Day two of the bounce from the biggest market drop in months is here, driven once again by weak carry currencies, with the USDJPY creeping up as high as 104.50 overnight before retracing some of the gains, and of course, the virtually non-existant volume. Whatever the reason don't look now but market all time highs are just around the corner, and the Nasdaq is back to 14 year highs. Stocks traded higher since the get-go in Europe, with financials leading the move higher following reports that European banks will not be required in upcoming stress tests to adjust their sovereign debt holdings to maturity to reflect current values. As a result, peripheral bond yield spreads tightened, also benefiting from good demand for 5y EFSF syndication, where price guidance tightened to MS+7bps from initial MS+9bps. Also of note, Burberry shares in London gained over 6% and advanced to its highest level since July, after the company posted better than expected sales data. Nevertheless, the FTSE-100 index underperformed its peers, with several large cap stocks trading ex-dividend today. Going forward, market participants will get to digest the release of the latest Empire Manufacturing report, PPI and DoE data, as well as earnings by Bank of America.
Hyperinflation leads to the complete breakdown in the demand for a currency, which means simply that no one wishes to hold it. Everyone wants to get rid of that kind of money as fast as possible. Prices, denominated in the hyper-inflated currency, suddenly and dramatically go through the roof. The most famous examples, although there are many others, are Germany in the early 1920s and Zimbabwe just a few years ago. German Reichsmarks and Zim dollars were printed in million and even trillion unit denominations. We may scoff at such insanity and assume that America could never suffer from such an event. We are modern. We know too much. Our monetary leaders are wise and have unprecedented power to prevent such an awful outcome. Think again. Like previous hyperinflations throughout time, the actions that produce an American hyperinflation will be seen as necessary, proper, patriotic, and ethical; just as they were seen by the monetary authorities in Weimar Germany and modern Zimbabwe.
With no major macro news on today's docket, it is a day of continuing reflection of Friday's abysmal jobs report, which for now has hammered the USDJPY carry first and foremost, a pair which is now down 170 pips from the 105 level seen on Friday, which in turn is putting pressure on global equities. As DB summarizes, everyone "knows" that Friday's US December employment report had a sizeable weather impact but no-one can quite grasp how much or why it didn't show up in other reports. Given that parts of the US were colder than Mars last week one would have to think a few people might have struggled to get to work this month too. So we could be in for another difficult to decipher report at the start of February. Will the Fed look through the distortions? It’s fair to say that equities just about saw the report as good news (S&P 500 +0.23%) probably due to it increasing the possibility in a pause in tapering at the end of the month. However if the equity market was content the bond market was ecstatic with 10 year USTs rallying 11bps. The price action suggests the market was looking for a pretty strong print.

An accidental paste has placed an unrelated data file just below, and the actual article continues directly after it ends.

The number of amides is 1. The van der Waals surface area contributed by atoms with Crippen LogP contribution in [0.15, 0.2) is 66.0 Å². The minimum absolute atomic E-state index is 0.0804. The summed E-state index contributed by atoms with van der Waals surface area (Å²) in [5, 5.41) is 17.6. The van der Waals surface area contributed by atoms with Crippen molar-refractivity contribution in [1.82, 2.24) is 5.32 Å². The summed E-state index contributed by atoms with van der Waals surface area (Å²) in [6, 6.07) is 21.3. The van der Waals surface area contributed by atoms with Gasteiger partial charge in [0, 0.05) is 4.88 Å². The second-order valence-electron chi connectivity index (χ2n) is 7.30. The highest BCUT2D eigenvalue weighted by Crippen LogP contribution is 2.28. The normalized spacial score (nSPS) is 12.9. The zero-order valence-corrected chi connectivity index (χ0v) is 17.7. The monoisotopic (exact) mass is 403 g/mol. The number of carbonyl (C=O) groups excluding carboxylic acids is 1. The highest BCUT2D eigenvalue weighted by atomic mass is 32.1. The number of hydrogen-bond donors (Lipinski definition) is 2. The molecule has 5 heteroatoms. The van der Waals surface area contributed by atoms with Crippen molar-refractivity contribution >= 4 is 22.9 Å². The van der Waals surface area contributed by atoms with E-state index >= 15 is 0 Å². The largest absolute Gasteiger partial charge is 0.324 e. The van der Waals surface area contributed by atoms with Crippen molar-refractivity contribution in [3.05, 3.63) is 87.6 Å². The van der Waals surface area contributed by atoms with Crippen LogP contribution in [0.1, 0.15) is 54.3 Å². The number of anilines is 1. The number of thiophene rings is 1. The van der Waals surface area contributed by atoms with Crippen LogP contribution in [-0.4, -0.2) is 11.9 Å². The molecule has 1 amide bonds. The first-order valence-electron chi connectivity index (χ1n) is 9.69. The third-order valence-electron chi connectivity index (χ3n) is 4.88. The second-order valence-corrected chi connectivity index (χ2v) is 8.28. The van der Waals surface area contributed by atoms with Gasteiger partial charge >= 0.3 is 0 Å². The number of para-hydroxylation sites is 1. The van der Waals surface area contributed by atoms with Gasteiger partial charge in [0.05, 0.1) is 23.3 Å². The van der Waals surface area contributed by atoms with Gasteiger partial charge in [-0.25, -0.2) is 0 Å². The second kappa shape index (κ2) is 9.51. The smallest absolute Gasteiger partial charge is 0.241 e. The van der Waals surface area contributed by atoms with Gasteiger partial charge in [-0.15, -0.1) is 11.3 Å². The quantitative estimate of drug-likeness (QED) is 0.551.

Financial markets have become increasingly obviously highly dependent on central bank policies. In a follow-up to Incrementum's previous chartbook, Stoerferle and Valek unveil the following 50 slide pack of 25 incredible charts to crucially enable prudent investors to grasp the consequences of the interplay between monetary inflation and deflation. They introduce the term "monetary tectonics' to describe the 'tug of war' raging between parabolically rising monetary base M0 driven by extreme easy monetary policy and shrinking monetary aggregate M2 and M3 due to credit deleveraging. Critically, Incrementum explains how this applies to gold buying decisions as they introduce their "inflation signal" indicator.
The “Ig Nobel Prize” is parody of the Noble Prize that is awarded every year for the most trivial scientific achievement. For example, the 2007 recipient for the ‘Ig Nobel Peace Prize’ went to the United States Air Force Wright Lab in Ohio, for proposing the development of a ‘gay bomb’ that could be dropped in hostile territory and make enemy troops sexually attracted to each other. Make love, not war? So when we opened my email yesterday and saw the subject line: “Central Bank Governor of the Year”, we immediately presumed it was a similar satire. It wasn’t...
The "polar vortex" (no, really) which is about to unleash even record-er cold temperatures upon the US may be the greatest thing to happen to the economy: after all once Q1 GDP estimates miss once again, what better scapegoat to blame it on than cold winter weather during... the winter. However, for the overnight markets, the weather seems to have had an less than desired effect following both much weaker Services PMI data out of China, and after the entire USDJPY ramp achieved during Bernanke's late Friday speech evaporated in the span of two hours in Japanese Monday morning trading, sending the Nikkei reeling lower by 2.35%. One reason for this may be that like in the early summer when both the Yen and the Nikkei froze in a rangebound formation, South Korea has vocally started t0 complain about the weak Yen, which as readers may recall was one of the catalysts to put an end to the surge in the USDJPY and EURJPY. This time may not be different, furthermore as Goldman forecast overnight, it now expects a BOK rate cut of 25 bps as soon as this Thursday. Should that happen expect the JPY coiled-short spring to pounce.
The Future of Money: The Dumb Dollar vs Smart, Programmable Currencies!